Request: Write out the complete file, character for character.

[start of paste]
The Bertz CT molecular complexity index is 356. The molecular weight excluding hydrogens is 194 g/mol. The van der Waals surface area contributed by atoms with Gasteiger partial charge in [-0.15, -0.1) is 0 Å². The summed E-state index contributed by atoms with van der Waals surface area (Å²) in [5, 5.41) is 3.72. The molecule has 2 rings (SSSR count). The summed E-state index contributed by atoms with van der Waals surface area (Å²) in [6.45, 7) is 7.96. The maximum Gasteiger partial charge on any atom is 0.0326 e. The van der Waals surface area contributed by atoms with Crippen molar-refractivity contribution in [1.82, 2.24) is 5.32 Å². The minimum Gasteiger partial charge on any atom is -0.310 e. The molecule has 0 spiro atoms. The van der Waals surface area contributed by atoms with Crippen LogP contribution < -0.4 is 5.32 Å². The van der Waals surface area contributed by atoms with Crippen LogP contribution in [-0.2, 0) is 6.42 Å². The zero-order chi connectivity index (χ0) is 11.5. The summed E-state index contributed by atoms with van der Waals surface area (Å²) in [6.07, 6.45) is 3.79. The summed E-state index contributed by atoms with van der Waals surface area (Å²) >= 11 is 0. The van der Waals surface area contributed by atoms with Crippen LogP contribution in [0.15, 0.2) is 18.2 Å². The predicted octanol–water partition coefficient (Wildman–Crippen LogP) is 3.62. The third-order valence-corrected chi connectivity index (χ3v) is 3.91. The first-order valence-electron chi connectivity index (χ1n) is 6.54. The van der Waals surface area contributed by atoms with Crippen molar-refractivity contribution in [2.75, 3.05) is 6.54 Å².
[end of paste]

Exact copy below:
The Bertz CT molecular complexity index is 356. The molecular weight excluding hydrogens is 194 g/mol. The van der Waals surface area contributed by atoms with Gasteiger partial charge in [-0.15, -0.1) is 0 Å². The summed E-state index contributed by atoms with van der Waals surface area (Å²) in [5, 5.41) is 3.72. The molecule has 2 rings (SSSR count). The summed E-state index contributed by atoms with van der Waals surface area (Å²) in [6.45, 7) is 7.96. The maximum Gasteiger partial charge on any atom is 0.0326 e. The van der Waals surface area contributed by atoms with Crippen molar-refractivity contribution in [1.82, 2.24) is 5.32 Å². The minimum Gasteiger partial charge on any atom is -0.310 e. The molecule has 0 spiro atoms. The van der Waals surface area contributed by atoms with Crippen LogP contribution < -0.4 is 5.32 Å². The van der Waals surface area contributed by atoms with Crippen LogP contribution in [-0.2, 0) is 6.42 Å². The zero-order chi connectivity index (χ0) is 11.5. The summed E-state index contributed by atoms with van der Waals surface area (Å²) in [6.07, 6.45) is 3.79. The summed E-state index contributed by atoms with van der Waals surface area (Å²) >= 11 is 0. The van der Waals surface area contributed by atoms with Crippen LogP contribution in [0.15, 0.2) is 18.2 Å². The predicted octanol–water partition coefficient (Wildman–Crippen LogP) is 3.62. The third-order valence-corrected chi connectivity index (χ3v) is 3.91. The first-order valence-electron chi connectivity index (χ1n) is 6.54. The van der Waals surface area contributed by atoms with Crippen molar-refractivity contribution in [2.75, 3.05) is 6.54 Å².